Story goes about Mark Twain lying on his death-bed, and a lovely lady with big breasts from the local church, bending over him to ask          ” Have you made your peace with God ?”, to which the redoubtable gentleman-American ( possible oxymoron there ?) replied ” But I never quarreled with Him in my life “,may be apocryphal, but becomes increasingly relevant, especially in our sub-continent, where the holier-than-thou sentiment sidesteps all other considerations.

Twain was regarded as a saint who failed to get canonized, by Kurt Vonnegut. A lot of Vonnegut’s writings, by his own admission, were rather nebulous, and he chain-smoked till into his late 80s, till he died,  protesting in lectures about the US invasion of Iraq and such matters, and stating that smoking ” is a classy way of committing suicide “. There is a reverse swing in the ultimate statement of invincibility, that has to go to Britisher TE Lawrence ( better known as Lawrence of Arabia ), among whose famous quotes is ” They can only kill me with a Golden Bullet “, and that one statement of ultimate hubris, takes him to the upper echelons, where he is well and truly, and unwittingly ensconced as the Father of Modern Terrorism, long before he could wield anything close to the inimitable invention of the poet-turned-soldier Mikhail Kalashnikov.

There have been others like Hemingway too, who, for all his earthy writing, took recourse to Shakespeare in his brilliant short-story ‘The short happy life of Francis Macomber’, with the haunting words ” By my troth, I care not, we owe God a death, and let it go which way it will, he that dies this year is quit for the next “, before the Nobel Laureate took the ultimate step of ending his own life.

Which now brings me to the reason for belting out all this. Three men, now middle-aged, have been finally, handed down the penalty by the courts in India, of the ultimate price of crime, death. Their crime was, to be instrumental in the death of a former Prime Minister of the largest country in the world, to believe in the one-man-one-vote credo., 20 years ago, viz., Rajiv Gandhi.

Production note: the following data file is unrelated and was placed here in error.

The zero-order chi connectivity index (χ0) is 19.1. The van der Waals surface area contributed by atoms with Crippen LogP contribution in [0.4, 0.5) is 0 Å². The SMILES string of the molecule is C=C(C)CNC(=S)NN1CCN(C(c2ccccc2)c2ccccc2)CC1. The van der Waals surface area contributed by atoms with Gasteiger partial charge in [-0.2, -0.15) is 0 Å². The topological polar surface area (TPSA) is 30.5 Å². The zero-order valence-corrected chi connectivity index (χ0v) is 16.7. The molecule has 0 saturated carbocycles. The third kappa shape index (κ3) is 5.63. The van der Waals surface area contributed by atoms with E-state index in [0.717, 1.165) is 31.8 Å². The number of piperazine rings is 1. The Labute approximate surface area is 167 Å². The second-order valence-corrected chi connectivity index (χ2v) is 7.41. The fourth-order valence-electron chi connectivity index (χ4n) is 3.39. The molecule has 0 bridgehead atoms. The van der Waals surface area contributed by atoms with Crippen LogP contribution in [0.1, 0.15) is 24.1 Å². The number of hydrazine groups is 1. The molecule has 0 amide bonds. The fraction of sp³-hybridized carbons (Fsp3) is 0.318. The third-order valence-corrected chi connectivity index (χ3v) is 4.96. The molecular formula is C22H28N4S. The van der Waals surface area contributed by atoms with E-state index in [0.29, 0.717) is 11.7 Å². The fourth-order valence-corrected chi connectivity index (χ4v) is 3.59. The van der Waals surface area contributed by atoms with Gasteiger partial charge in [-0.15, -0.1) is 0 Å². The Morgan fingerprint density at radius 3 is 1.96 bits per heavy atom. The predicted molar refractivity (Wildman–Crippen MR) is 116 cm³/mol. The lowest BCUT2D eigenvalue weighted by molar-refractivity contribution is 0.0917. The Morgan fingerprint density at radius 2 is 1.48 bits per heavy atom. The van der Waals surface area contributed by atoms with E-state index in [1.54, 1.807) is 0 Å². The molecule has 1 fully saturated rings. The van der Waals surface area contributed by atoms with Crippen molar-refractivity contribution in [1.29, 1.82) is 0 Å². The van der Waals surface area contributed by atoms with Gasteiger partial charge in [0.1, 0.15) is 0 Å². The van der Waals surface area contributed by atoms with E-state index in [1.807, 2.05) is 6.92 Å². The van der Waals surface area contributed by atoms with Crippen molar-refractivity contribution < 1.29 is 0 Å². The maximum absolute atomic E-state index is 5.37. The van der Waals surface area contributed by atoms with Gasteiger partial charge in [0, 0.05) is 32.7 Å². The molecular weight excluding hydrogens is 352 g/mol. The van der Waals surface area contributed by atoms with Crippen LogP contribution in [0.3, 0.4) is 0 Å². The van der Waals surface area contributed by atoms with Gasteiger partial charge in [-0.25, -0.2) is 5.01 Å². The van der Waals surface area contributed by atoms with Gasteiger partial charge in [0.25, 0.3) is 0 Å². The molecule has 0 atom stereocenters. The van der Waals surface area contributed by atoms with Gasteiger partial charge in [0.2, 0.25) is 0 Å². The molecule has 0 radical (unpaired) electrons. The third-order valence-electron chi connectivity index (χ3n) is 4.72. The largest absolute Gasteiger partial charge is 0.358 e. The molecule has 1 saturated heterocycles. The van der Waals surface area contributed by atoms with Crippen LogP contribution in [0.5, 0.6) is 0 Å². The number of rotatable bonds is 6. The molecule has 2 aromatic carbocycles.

It surprised me no end, when, after the courts handed out the verdict, there was a popular wave of sympathy for the three accused who had been found guilty. The primary sentiment was that justice delayed is as good as justice denied, but shouldn’t we also consider that it’s better late than never ?  What price jurisprudence ?

And in Pakistan, a quick-fire verdict, all in one year this, a governor got bumped off in Jan, and the man guilty-as-charged, come September, handed over the death penalty.

Quick work, that.

In the state of Tamilnadu, one article in the leading daily the Hindu, that veered the thinking public, is the reproduction of a piece, no doubt a brilliant etch of concise writing, by George Orwell ( nom de plume of Eric Arthur Blair ), for the abolition of capital punishment, irrespective of the degree of the crime that called for it.   Here it goes:

A Hanging